Hillary Clinton has started to build her presidential campaign team in Nevada, hiring two Hispanic operatives who helped President Barack Obama win the Latino vote here.
Clinton also has hired a communications director with experience in the Silver State, demonstrating how serious she is in working to win the early voting battleground state in 2016.
Emmy Ruiz is Clinton’s state director and Jorge Neri is her organizing director, said a Clinton insider.
Ruiz and Neri worked together for the Obama campaign in 2011 and 2012 to help the president win a whopping 70 percent of Nevada’s growing Latino vote and defeat GOP presidential nominee Mitt Romney here.
They both have held several posts within Obama’s campaign and the White House, including in the Office of Public Engagement. Neri left the White House on Friday to join the Clinton campaign. Ruiz most recently worked for Annie’s List in Texas. The group recruits and trains progressive Democratic women to run for public office.
For the Nevada campaign communications job, Clinton hired Tim Hogan, a Democratic operative with several years of experience in the Silver State. Hogan was recently a spokesman for Steven Horsford, a Democrat who lost re-election to his House seat in 2014.
Clinton is far ahead of any White House competition in putting together a Nevada team and strategy. She isn’t expected to face a robust primary while the GOP field is crowded with potential contenders.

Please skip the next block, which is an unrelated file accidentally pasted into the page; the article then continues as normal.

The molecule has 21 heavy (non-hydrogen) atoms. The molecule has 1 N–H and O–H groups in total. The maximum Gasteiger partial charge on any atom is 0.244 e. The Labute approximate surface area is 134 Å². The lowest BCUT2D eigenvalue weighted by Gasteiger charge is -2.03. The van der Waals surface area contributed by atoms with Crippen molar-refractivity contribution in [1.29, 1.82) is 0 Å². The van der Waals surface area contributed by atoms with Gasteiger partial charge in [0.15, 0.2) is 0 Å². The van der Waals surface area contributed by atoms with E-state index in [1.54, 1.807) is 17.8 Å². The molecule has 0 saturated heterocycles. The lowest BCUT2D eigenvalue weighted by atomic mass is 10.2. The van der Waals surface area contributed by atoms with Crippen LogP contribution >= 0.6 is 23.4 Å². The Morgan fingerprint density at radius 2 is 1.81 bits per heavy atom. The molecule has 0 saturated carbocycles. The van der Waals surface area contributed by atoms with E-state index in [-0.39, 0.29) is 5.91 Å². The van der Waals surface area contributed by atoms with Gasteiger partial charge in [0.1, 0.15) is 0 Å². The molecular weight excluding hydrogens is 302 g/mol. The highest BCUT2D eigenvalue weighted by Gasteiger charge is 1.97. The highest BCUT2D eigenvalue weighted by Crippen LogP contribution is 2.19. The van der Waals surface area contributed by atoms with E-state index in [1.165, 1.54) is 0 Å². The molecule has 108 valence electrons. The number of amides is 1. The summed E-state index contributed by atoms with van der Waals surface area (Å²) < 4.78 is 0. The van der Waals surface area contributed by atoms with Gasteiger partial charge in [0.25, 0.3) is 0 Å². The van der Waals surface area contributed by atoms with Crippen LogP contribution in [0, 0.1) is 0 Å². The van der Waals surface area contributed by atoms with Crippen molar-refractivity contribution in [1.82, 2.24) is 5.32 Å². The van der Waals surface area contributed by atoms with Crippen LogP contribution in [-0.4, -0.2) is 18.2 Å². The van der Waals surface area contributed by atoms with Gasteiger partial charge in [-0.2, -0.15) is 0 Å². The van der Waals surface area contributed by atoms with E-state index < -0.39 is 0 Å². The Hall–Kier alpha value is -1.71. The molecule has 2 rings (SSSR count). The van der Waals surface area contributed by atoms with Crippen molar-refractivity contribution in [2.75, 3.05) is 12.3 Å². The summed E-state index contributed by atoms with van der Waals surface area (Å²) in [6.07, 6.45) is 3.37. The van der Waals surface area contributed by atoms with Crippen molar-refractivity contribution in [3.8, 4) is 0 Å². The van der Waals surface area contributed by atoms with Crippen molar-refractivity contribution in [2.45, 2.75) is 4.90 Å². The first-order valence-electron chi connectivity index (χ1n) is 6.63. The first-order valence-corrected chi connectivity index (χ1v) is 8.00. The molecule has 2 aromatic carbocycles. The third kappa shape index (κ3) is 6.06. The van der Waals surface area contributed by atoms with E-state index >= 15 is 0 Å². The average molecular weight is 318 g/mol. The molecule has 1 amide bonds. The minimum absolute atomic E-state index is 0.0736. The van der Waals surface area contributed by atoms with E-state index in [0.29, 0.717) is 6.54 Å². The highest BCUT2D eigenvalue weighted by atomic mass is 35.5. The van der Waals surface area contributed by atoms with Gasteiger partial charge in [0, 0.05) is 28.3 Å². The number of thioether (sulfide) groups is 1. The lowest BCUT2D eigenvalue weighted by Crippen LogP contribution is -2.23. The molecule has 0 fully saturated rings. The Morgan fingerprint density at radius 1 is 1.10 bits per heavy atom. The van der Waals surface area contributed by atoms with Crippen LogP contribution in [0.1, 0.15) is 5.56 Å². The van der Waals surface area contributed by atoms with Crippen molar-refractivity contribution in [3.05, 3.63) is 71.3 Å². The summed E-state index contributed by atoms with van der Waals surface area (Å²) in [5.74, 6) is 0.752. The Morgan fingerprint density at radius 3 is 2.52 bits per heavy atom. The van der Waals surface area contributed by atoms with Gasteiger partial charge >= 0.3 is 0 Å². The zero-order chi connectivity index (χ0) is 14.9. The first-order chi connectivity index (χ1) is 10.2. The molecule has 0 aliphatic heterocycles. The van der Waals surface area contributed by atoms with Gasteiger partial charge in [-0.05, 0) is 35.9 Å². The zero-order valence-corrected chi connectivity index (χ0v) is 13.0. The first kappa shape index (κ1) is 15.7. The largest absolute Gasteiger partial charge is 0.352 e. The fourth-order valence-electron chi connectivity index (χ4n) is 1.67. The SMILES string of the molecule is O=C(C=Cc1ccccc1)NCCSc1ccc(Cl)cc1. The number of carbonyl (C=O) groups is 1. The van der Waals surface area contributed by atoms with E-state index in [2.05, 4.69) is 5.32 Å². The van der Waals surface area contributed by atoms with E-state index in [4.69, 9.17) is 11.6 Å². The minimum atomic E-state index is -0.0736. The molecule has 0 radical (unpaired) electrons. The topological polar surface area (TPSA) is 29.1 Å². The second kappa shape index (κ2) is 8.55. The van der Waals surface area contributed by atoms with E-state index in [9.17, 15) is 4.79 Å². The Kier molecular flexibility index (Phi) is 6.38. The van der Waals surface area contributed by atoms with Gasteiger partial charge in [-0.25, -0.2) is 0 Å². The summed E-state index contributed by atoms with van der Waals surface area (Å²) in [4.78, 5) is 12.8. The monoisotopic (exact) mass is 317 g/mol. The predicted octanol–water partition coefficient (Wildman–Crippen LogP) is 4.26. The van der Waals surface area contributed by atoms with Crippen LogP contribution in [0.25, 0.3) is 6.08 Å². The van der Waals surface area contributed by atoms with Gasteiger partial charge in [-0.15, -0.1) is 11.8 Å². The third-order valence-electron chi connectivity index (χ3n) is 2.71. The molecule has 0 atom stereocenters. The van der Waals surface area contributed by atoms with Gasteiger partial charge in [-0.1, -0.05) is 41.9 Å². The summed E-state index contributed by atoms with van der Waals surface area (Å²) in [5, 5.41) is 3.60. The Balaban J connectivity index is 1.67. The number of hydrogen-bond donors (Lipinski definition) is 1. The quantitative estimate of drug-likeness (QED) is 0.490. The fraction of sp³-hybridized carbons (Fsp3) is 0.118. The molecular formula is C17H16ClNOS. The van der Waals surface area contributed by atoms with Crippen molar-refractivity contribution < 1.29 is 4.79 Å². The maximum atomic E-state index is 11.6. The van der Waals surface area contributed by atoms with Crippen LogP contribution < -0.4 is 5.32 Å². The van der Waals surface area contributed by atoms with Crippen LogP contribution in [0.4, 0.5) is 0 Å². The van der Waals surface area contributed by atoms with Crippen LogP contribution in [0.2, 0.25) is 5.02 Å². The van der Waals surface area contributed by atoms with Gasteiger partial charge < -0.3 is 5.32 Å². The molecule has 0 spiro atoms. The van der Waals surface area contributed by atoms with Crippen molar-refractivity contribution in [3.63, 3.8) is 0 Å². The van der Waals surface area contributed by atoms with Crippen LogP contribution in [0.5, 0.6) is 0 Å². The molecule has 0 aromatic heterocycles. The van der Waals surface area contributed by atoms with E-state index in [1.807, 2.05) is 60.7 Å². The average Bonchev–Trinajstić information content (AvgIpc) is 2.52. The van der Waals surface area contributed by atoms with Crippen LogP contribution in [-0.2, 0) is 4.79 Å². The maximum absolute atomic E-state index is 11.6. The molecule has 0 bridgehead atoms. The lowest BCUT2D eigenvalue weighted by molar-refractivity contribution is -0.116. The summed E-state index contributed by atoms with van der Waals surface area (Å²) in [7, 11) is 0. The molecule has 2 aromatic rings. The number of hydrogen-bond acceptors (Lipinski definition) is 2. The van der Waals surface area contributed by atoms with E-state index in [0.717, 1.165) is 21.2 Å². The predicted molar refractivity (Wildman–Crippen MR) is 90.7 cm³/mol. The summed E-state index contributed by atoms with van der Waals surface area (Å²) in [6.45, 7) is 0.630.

Andres Ramirez, a longtime Democratic adviser in Nevada, said Clinton recognizes the value of organizing early.
“I think that it is extremely important that the Hillary campaign is building a team in Nevada this early in the cycle, and that those operatives have previous experience in the state,” Ramirez said in an interview. “They are not starting from scratch and have worked on successful campaigns in the state. That will give them an advantage over campaigns that don’t have access to the infrastructure that they helped create.”
U.S. Sen. Rand Paul, R-Ken., who launched his presidential campaign last week, has done some early legwork in Nevada. He campaigned Saturday in Las Vegas as part of his week-long rollout and has visited here several times before.
In addition, Paul has been courting Nevada supporters of his father’s two White House bids in 2008 and 2012. Former U.S. Rep. Ron Paul, R-Texas, did well in Nevada’s GOP presidential caucuses but never finished first.
In contrast, Clinton in her 2008 White House bid won the popular vote in the Democratic presidential caucus against Obama, who nonetheless won more delegates because of complicated rules for divvying them up.
Since Clinton’s first presidential run, the Latino vote has grown and become more important here. Hispanics make up nearly 30 percent of the Nevada population and accounted for up to 17 percent or 18 percent of the 2012 vote, according to Latino Decisions.